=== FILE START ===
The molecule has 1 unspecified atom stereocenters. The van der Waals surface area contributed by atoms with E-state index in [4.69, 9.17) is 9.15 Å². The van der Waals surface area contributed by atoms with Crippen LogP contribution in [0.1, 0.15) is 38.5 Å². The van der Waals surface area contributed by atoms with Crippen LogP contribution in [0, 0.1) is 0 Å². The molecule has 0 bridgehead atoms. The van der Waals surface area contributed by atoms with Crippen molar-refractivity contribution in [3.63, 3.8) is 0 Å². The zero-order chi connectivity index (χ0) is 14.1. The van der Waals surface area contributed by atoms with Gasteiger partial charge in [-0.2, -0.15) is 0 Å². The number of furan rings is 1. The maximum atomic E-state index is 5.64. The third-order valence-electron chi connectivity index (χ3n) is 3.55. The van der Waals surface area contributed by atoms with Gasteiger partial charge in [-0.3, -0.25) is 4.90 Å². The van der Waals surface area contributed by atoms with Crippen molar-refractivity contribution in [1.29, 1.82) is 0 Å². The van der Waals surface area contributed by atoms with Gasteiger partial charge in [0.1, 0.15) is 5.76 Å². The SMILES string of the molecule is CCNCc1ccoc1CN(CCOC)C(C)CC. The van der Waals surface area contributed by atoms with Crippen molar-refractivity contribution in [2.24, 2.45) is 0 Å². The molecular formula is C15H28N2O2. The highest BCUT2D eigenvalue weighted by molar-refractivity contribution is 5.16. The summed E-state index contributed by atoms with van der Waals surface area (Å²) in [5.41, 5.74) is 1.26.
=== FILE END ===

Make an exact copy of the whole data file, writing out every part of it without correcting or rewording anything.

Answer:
The molecule has 1 unspecified atom stereocenters. The van der Waals surface area contributed by atoms with E-state index in [4.69, 9.17) is 9.15 Å². The van der Waals surface area contributed by atoms with Crippen LogP contribution in [0.1, 0.15) is 38.5 Å². The van der Waals surface area contributed by atoms with Crippen LogP contribution in [0, 0.1) is 0 Å². The molecule has 0 bridgehead atoms. The van der Waals surface area contributed by atoms with Crippen molar-refractivity contribution in [3.63, 3.8) is 0 Å². The zero-order chi connectivity index (χ0) is 14.1. The van der Waals surface area contributed by atoms with Gasteiger partial charge in [-0.2, -0.15) is 0 Å². The number of furan rings is 1. The maximum atomic E-state index is 5.64. The third-order valence-electron chi connectivity index (χ3n) is 3.55. The van der Waals surface area contributed by atoms with Gasteiger partial charge in [-0.3, -0.25) is 4.90 Å². The van der Waals surface area contributed by atoms with Crippen molar-refractivity contribution in [1.29, 1.82) is 0 Å². The van der Waals surface area contributed by atoms with Gasteiger partial charge in [0.1, 0.15) is 5.76 Å². The SMILES string of the molecule is CCNCc1ccoc1CN(CCOC)C(C)CC. The van der Waals surface area contributed by atoms with Crippen molar-refractivity contribution in [2.24, 2.45) is 0 Å². The molecular formula is C15H28N2O2. The highest BCUT2D eigenvalue weighted by molar-refractivity contribution is 5.16. The summed E-state index contributed by atoms with van der Waals surface area (Å²) in [5.41, 5.74) is 1.26.